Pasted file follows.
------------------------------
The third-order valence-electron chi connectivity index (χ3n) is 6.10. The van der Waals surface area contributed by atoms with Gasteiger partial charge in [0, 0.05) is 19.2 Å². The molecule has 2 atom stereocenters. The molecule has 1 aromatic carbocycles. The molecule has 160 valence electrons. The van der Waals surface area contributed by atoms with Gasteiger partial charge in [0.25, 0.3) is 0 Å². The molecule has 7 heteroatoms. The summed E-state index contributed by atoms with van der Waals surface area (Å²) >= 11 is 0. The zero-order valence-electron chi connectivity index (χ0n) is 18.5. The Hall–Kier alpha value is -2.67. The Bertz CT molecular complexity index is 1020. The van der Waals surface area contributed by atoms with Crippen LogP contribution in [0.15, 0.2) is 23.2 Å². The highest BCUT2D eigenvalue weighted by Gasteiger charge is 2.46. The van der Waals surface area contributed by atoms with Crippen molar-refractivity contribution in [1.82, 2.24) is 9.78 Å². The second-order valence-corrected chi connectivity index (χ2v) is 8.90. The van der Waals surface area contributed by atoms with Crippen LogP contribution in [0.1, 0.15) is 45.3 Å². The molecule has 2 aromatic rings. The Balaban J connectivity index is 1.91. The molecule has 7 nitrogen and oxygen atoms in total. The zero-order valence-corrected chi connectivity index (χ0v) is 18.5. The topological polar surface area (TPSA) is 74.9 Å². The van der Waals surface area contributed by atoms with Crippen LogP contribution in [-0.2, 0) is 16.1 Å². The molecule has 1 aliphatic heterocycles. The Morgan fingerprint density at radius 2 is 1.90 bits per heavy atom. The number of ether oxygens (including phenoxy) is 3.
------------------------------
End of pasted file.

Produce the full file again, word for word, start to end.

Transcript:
The third-order valence-electron chi connectivity index (χ3n) is 6.10. The van der Waals surface area contributed by atoms with Gasteiger partial charge in [0, 0.05) is 19.2 Å². The molecule has 2 atom stereocenters. The molecule has 1 aromatic carbocycles. The molecule has 160 valence electrons. The van der Waals surface area contributed by atoms with Gasteiger partial charge in [0.25, 0.3) is 0 Å². The molecule has 7 heteroatoms. The summed E-state index contributed by atoms with van der Waals surface area (Å²) >= 11 is 0. The zero-order valence-electron chi connectivity index (χ0n) is 18.5. The Hall–Kier alpha value is -2.67. The Bertz CT molecular complexity index is 1020. The van der Waals surface area contributed by atoms with Crippen LogP contribution in [0.15, 0.2) is 23.2 Å². The highest BCUT2D eigenvalue weighted by Gasteiger charge is 2.46. The van der Waals surface area contributed by atoms with Crippen molar-refractivity contribution in [1.82, 2.24) is 9.78 Å². The second-order valence-corrected chi connectivity index (χ2v) is 8.90. The van der Waals surface area contributed by atoms with Crippen LogP contribution in [0.1, 0.15) is 45.3 Å². The molecule has 2 aromatic rings. The Balaban J connectivity index is 1.91. The molecule has 7 nitrogen and oxygen atoms in total. The zero-order valence-corrected chi connectivity index (χ0v) is 18.5. The topological polar surface area (TPSA) is 74.9 Å². The van der Waals surface area contributed by atoms with Crippen LogP contribution in [-0.2, 0) is 16.1 Å². The molecule has 1 aliphatic heterocycles. The Morgan fingerprint density at radius 2 is 1.90 bits per heavy atom. The number of ether oxygens (including phenoxy) is 3.